Or, consider other cards for 50,000 or more miles or points that transfer into United miles with additional flexibility for your everyday spending.
$750 for air / hotel / car bookings. Or transfer points to United, Southwest, Hyatt, and more.
No annual fee.
THIS DEAL HAS EXPIRED – SEE OTHER DEALS HERE
Hotel points can be hard to value, as there are so many ways to get a hotel room for cheap by paying in cash. But when hotel points come in big numbers, they are hard to ignore.
Over the summer there was a 140,000 point Ritz Carlton Rewards Card offer that many people took advantage of. While they are officially called Ritz Carlton Rewards points they actually use the same award chart as regular Marriott Rewards points you’re used to.
If you missed the deal over the summer, you’re in luck. It’s back for now and available online. Just spend $3,000 on purchases within the first 3 months of holding the card and the points are yours.
Annual fee but $300+ in credit
There is a $395 annual fee on the card that’s not waived, but it’s easy to get more value than that as the card gives you a $300 airline fee credit each calendar year.
That means if you apply and get your card activated before the end of the year you can get a credit in for 2014, and another at the beginning of 2015.
Just remember that actual plane tickets can’t be reimbursed:
“Only the following types of non-ticket Net Purchases qualify for this offer: airline lounge day pass, or towards a yearly lounge membership of your choice; airline seat upgrades; airline baggage fees; in-flight internet/entertainment; in-flight meals; Global Entry fees.”
Convert your account first
If you already have a Marriott account you want to top up with these points, make sure you convert it to a Ritz Carlton eligible account before you apply.
You can do that by calling Marriott on (888) 236-2427. It’s a quick process, your points will be worth the same, but just a formality to be linked up before you open a Ritz Carlton Rewards card.
If you don’t have a Marriott account you don’t need to do anything and a rewards account will be opened automatically when you get the card.
What to do with 140,000 Ritz Carlton points?
Here are some of the most useful uses besides free nights…
Try an Air plus Hotel deal
If you already have some Marriott points, one of the absolute best things you can do is use them for an air plus 7 night hotel package.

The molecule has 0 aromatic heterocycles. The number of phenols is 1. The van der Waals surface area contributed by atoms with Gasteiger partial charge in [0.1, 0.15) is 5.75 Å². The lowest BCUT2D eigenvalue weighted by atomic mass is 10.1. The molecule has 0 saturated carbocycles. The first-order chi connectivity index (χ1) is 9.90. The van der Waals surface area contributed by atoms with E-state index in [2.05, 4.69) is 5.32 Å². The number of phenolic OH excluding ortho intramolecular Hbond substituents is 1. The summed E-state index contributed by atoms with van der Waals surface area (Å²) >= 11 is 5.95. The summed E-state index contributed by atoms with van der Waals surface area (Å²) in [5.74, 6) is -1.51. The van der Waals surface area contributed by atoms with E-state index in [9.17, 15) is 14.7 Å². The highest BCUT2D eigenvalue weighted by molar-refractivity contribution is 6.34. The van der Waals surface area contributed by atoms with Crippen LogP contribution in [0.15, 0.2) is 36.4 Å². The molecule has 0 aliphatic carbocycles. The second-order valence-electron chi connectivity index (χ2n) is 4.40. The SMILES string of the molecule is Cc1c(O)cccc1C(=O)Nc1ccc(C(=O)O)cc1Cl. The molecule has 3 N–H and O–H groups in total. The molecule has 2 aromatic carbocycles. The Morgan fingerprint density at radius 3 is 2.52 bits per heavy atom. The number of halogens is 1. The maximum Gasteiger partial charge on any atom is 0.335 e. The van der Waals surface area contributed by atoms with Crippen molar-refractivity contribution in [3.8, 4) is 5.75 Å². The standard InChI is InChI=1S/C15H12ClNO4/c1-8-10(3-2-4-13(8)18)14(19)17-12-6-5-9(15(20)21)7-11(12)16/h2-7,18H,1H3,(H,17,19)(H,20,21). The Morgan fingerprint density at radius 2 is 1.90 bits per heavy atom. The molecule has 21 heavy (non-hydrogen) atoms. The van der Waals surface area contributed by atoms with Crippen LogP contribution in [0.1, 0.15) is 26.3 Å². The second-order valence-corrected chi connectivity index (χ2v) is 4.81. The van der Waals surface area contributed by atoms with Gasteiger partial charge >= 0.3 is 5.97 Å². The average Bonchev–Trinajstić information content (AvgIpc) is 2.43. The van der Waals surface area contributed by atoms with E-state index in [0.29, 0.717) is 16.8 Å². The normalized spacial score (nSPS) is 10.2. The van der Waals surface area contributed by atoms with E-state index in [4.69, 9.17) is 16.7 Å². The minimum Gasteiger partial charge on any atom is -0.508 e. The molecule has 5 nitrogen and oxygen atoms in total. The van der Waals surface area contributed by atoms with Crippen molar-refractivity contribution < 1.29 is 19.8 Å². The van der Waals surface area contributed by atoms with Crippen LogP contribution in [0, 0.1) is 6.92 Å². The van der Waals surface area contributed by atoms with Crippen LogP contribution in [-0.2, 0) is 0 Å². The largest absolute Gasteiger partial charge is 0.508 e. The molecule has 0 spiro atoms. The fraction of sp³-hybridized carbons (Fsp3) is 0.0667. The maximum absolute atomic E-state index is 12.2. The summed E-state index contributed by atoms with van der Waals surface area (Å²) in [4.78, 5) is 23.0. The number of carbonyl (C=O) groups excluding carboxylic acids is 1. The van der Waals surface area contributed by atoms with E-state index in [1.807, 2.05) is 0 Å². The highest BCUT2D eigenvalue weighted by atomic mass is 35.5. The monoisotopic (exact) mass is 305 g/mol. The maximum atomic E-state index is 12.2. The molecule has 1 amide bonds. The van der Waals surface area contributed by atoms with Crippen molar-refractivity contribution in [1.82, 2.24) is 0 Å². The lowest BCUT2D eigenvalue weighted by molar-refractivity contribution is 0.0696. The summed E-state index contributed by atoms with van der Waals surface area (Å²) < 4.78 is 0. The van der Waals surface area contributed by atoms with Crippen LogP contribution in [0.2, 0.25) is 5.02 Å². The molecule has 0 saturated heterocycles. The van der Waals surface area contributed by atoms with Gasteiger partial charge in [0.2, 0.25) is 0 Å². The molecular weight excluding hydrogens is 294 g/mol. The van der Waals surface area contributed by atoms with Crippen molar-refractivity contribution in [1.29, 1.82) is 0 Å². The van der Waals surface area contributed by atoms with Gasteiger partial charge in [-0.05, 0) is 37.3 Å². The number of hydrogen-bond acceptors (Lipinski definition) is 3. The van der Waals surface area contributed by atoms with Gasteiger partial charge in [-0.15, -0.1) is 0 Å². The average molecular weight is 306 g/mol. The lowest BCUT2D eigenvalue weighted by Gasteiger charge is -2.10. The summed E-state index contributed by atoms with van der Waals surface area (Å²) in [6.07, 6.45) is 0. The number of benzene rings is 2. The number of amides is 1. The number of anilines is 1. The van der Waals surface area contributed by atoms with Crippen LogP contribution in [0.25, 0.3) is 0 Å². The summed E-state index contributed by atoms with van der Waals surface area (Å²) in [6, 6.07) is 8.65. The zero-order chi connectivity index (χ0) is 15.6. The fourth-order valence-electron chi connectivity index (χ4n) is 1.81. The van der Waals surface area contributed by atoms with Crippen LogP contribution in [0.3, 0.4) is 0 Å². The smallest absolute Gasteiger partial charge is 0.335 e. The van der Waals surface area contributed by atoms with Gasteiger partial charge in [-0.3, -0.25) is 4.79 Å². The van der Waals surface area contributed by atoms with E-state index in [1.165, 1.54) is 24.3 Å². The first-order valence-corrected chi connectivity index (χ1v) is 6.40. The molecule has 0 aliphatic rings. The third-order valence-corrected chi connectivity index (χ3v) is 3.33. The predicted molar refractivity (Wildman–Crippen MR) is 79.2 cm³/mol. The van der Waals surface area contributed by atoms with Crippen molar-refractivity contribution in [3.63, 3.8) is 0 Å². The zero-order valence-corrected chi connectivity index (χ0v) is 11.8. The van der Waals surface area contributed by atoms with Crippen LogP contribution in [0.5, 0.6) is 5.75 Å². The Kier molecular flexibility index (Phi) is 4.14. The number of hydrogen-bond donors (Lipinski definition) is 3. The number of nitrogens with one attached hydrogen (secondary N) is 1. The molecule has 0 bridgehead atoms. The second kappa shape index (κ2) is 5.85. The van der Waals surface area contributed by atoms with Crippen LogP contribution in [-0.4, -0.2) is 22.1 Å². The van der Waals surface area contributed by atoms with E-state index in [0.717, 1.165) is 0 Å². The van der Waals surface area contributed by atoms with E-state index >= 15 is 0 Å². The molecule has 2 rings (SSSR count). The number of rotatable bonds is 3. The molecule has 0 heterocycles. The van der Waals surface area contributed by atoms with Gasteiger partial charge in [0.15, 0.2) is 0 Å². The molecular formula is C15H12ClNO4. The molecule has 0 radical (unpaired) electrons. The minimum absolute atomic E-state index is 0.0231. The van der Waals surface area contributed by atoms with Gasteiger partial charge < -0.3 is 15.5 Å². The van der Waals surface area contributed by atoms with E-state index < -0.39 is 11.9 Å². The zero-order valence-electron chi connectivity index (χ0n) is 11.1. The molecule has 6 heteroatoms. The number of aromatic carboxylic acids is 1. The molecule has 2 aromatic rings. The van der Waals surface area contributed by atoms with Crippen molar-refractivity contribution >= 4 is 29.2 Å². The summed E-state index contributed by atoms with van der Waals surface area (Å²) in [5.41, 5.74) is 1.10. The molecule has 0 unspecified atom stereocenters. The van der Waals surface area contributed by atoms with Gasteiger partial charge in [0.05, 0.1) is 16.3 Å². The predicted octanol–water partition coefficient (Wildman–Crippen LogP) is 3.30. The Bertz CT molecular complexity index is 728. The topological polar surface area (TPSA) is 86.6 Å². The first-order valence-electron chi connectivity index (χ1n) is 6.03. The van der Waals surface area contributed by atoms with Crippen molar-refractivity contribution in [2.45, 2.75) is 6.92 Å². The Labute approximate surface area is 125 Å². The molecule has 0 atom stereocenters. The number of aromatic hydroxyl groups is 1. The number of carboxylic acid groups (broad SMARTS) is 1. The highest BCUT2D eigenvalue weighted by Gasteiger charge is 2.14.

Here’s how it works…
If you have at least 200,000 points in your account Marriott will let you book 7 free nights at a hotel, and then will send you airline miles into the program of your choice. You can use the miles anytime you want, not just to fly to the hotel you’re staying at.
200,000 points can get you…
Normally 7 nights at a Category 5 hotel cost 175,000 points on its own. So for just 25,000 extra points you get 50,000 or more real airline miles, which is like doubling your points in value.
If you don’t yet have 200,000 Marriott points, consider later applying for the Marriott Rewards Premier Visa, which usually has a pretty generous sign up deal that will get you there or close to it quickly.
Get to Southwest Companion Pass faster
Points that you convert from Marriott to Southwest count toward Companion Pass qualification each year.
While the best thing to do for that is to use the Air plus Hotel deal to rack up a quick 50,000 Southwest points, you can also convert your Marriott points directly into Southwest points without a hotel deal.
Here are the conversion rates:
So the bonus from this card is enough to give you 50,000 points toward Companion Pass status, which is great if you’ve used up options with all 3 of the Southwest credit cards. Remember, Companion Pass is good for the entire *calendar* year in which you earn 110,000 qualifying Southwest points, as well as the entire year after.
Follow @MileCards on Twitter for the latest updates and new offers
Foreign Transaction Fee Waived
Points Can Transfer to Airline Miles ?
Leave a comment below -- we'll reply shortly -- no need to use your real name. Or, use the email form at the top of the page for private advice.
"These responses are not provided or commissioned by the bank advertiser. Responses have not been reviewed, approved or otherwise endorsed by the bank advertiser. It is not the bank advertiser's responsibility to ensure all posts and/or questions are answered."